Uber first announced at its 2019 Elevate conference that Jaunt Air Mobility was chosen as a partner for the next step in the ride-share company’s urban air mobility endeavor. Moving forward with Uber’s desire to utilize a fleet of electric take-off and land, or eVTOL, aircraft to soar over congesed roadways, Jaunt is currently developing a gyrocopter-style aircraft with both vertical and horizontal rotors. The Jaunt Journey builds upon VTOL technology that incorporates helicopter-like top rotors and airplane-like propellers. Unlike tiltrotor aircraft, the Jaunt Journey has three rotors in total, two wing-mounted engines for forward flight and one top rotor for take-off and landings, which is then slowed during flight. The company’s flagship craft can carry four passengers with one pilot and aims to ultimately fly autonomously. Uber began experimenting in urban air mobility with helicopter operations in major cities primarily connecting downtown heliports with major airports. Notably, Uber Copter operates in New York City connecting heliports in Manhattan with John F. Kennedy International Airport using helicopters operated by HeliFlite. Just like its ground-based ride-shares, passengers can book the approximately 10-minute helicopter ride via the Uber app complete with transfers if needed. Uber Elevate promises to be no different, according to a video posted on its website, with new rooftop heliports dubbed “Uber Skyports” being built to support the futuristic mode of transport. Take a closer look at the airborne Ubers of the future.

Uber and Jaunt Air Mobility first announced the partnership at the 2019 Uber Elevate conference in Washington. Jaunt joins industry heavyweights including Bell, Embraer, and Hyundai as one of eight partners.


The idea for the Jaunt Journey is built upon existing gyrocopter and slowed rotor technology. Basically, the top rotor is used to launch the aircraft into the air, at which point the wing-mounted propellers take over.


As the top rotor generates lift more so than the wings, the aircraft can feature smaller wings making for a compact vehicle. Once in the air, the top rotor is slowed by the air and rotates slowly, generating less drag that would slow the craft allowing an increase in the speeds at which it can travel.


The aircraft is being designed to fly at a top speed of 175 miles per hour and fly at up to 18,000 miles per hour. It is limited, however, to a range of 60 miles on a single charge, enough to fly between Washington, D.C. and Baltimore but not from New York to the Hamptons without a recharging stop.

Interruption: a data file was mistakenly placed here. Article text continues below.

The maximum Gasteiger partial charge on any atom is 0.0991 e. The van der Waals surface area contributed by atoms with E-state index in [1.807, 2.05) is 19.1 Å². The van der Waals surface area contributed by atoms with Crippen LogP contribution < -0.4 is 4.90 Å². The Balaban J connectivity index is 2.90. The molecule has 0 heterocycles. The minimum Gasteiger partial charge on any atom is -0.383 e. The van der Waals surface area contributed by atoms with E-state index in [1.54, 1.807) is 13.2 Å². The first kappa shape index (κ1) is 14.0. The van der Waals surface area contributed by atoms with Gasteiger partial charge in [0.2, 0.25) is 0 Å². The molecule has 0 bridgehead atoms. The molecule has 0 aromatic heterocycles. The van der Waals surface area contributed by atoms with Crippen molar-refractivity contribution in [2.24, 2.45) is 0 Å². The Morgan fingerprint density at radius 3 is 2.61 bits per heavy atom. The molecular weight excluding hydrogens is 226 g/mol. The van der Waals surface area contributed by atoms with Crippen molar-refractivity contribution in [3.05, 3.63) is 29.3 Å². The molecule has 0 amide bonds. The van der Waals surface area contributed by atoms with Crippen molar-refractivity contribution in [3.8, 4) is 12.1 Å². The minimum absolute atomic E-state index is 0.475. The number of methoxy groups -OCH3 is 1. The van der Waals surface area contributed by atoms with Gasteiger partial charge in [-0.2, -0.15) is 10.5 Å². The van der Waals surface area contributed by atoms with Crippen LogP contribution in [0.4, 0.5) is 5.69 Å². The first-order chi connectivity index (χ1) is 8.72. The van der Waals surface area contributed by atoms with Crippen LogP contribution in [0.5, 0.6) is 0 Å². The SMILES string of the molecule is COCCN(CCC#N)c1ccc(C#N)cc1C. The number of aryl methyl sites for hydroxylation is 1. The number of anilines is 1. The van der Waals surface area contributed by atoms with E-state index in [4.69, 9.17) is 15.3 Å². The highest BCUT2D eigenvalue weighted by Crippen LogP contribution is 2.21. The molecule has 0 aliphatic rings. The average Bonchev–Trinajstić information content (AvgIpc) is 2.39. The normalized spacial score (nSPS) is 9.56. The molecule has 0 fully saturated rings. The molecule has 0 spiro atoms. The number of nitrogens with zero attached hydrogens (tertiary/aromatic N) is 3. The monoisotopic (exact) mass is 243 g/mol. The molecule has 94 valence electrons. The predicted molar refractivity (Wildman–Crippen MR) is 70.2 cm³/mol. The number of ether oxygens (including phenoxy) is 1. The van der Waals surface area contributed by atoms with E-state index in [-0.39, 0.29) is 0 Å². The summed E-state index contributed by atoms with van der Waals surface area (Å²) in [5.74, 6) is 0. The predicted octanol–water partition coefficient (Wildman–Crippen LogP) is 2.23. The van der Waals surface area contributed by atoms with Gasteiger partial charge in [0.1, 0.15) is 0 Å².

The eVTOLS won’t even need to use traditional heliports, according to materials released by the company, with parking lots and building rooftops easily convertible to “Uber Skyports.”


The Journey differs from tiltrotors in that all rotors remain stationary and are simply activated at different points in each flight.


Uber is similarly experimenting with other futuristic VTOLS including the Bell NEXUS, a four-engine tiltrotor.


While larger aircraft like the AW609 have plenty of alternate uses including inter-city travel and long-distance flying, the Journey is ideal for short intra-city air taxi flights thanks to its jump take-off and land capabilities and quick transition to forward flight once airborne.


For quick turnaround times, Jaunt is developing the Journey’s battery and charge stations to recharge the aircraft enough for its next flight in as little as seven minutes during peak travel times. Normal charge times are around 15 minutes, the company told Business Insider in an email.


With a planned ceiling of 18,000 feet and IFR-rated capabilities, the Journey will similarly be able to fly in or above adverse weather conditions.


The eVTOL concept is the next step in Uber’s aerial ambitions that has already taken shape in the form of helicopter service in New York City with contracted helicopter flights to JFK Airport.


Those flights, however, may soon be operated by the Jaunt Journey with the company planning to receive certification in 2025 and begin autonomous operations in 2030.

  *By Thomas Pallini by Business Insider*

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